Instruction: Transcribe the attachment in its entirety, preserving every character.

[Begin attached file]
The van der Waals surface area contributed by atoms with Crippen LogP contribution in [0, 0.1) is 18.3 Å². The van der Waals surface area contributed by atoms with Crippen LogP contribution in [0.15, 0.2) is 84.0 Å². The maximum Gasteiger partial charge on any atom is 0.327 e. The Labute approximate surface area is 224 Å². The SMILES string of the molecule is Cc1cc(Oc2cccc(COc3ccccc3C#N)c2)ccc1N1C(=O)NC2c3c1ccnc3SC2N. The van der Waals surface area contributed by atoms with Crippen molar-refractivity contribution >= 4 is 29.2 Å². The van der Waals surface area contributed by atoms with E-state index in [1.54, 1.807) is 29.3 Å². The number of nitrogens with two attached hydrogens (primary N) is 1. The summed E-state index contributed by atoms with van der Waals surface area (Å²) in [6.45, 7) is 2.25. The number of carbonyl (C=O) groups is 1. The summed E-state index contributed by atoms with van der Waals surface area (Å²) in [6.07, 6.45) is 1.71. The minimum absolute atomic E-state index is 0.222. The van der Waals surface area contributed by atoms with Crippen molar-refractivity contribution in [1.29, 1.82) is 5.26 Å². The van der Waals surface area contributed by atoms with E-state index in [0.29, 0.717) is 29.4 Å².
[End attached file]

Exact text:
The van der Waals surface area contributed by atoms with Crippen LogP contribution in [0, 0.1) is 18.3 Å². The van der Waals surface area contributed by atoms with Crippen LogP contribution in [0.15, 0.2) is 84.0 Å². The maximum Gasteiger partial charge on any atom is 0.327 e. The Labute approximate surface area is 224 Å². The SMILES string of the molecule is Cc1cc(Oc2cccc(COc3ccccc3C#N)c2)ccc1N1C(=O)NC2c3c1ccnc3SC2N. The van der Waals surface area contributed by atoms with Crippen molar-refractivity contribution >= 4 is 29.2 Å². The van der Waals surface area contributed by atoms with E-state index in [1.54, 1.807) is 29.3 Å². The number of nitrogens with two attached hydrogens (primary N) is 1. The summed E-state index contributed by atoms with van der Waals surface area (Å²) in [6.45, 7) is 2.25. The number of carbonyl (C=O) groups is 1. The summed E-state index contributed by atoms with van der Waals surface area (Å²) in [6.07, 6.45) is 1.71. The minimum absolute atomic E-state index is 0.222. The van der Waals surface area contributed by atoms with Crippen molar-refractivity contribution in [1.29, 1.82) is 5.26 Å². The van der Waals surface area contributed by atoms with E-state index in [0.29, 0.717) is 29.4 Å².